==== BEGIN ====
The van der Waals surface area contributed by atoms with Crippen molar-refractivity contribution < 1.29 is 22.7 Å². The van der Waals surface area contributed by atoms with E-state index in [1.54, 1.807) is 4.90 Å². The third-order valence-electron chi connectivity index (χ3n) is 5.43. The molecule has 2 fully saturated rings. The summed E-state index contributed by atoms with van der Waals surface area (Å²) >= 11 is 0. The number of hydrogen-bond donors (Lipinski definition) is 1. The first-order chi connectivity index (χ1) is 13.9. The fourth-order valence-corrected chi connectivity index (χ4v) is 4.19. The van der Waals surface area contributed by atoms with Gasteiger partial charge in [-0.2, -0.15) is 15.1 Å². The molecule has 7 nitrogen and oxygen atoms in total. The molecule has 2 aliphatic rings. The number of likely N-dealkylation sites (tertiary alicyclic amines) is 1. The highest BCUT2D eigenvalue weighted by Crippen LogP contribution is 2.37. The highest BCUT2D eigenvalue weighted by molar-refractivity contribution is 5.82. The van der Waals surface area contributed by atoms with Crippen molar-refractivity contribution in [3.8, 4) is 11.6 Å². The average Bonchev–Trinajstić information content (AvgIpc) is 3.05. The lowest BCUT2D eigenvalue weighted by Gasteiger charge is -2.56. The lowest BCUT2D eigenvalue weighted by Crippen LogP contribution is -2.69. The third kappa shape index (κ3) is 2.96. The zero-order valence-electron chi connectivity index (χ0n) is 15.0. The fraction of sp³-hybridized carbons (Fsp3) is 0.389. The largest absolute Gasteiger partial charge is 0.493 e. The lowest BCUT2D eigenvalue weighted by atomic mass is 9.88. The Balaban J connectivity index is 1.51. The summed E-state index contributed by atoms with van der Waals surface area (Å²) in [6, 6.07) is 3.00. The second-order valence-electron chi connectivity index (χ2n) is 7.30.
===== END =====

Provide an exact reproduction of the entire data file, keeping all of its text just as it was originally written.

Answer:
The van der Waals surface area contributed by atoms with Crippen molar-refractivity contribution < 1.29 is 22.7 Å². The van der Waals surface area contributed by atoms with E-state index in [1.54, 1.807) is 4.90 Å². The third-order valence-electron chi connectivity index (χ3n) is 5.43. The molecule has 2 fully saturated rings. The summed E-state index contributed by atoms with van der Waals surface area (Å²) >= 11 is 0. The number of hydrogen-bond donors (Lipinski definition) is 1. The first-order chi connectivity index (χ1) is 13.9. The fourth-order valence-corrected chi connectivity index (χ4v) is 4.19. The van der Waals surface area contributed by atoms with Gasteiger partial charge in [-0.2, -0.15) is 15.1 Å². The molecule has 7 nitrogen and oxygen atoms in total. The molecule has 2 aliphatic rings. The number of likely N-dealkylation sites (tertiary alicyclic amines) is 1. The highest BCUT2D eigenvalue weighted by Crippen LogP contribution is 2.37. The highest BCUT2D eigenvalue weighted by molar-refractivity contribution is 5.82. The van der Waals surface area contributed by atoms with Crippen molar-refractivity contribution in [3.8, 4) is 11.6 Å². The average Bonchev–Trinajstić information content (AvgIpc) is 3.05. The lowest BCUT2D eigenvalue weighted by Gasteiger charge is -2.56. The lowest BCUT2D eigenvalue weighted by Crippen LogP contribution is -2.69. The third kappa shape index (κ3) is 2.96. The zero-order valence-electron chi connectivity index (χ0n) is 15.0. The fraction of sp³-hybridized carbons (Fsp3) is 0.389. The largest absolute Gasteiger partial charge is 0.493 e. The lowest BCUT2D eigenvalue weighted by atomic mass is 9.88. The Balaban J connectivity index is 1.51. The summed E-state index contributed by atoms with van der Waals surface area (Å²) in [6, 6.07) is 3.00. The second-order valence-electron chi connectivity index (χ2n) is 7.30.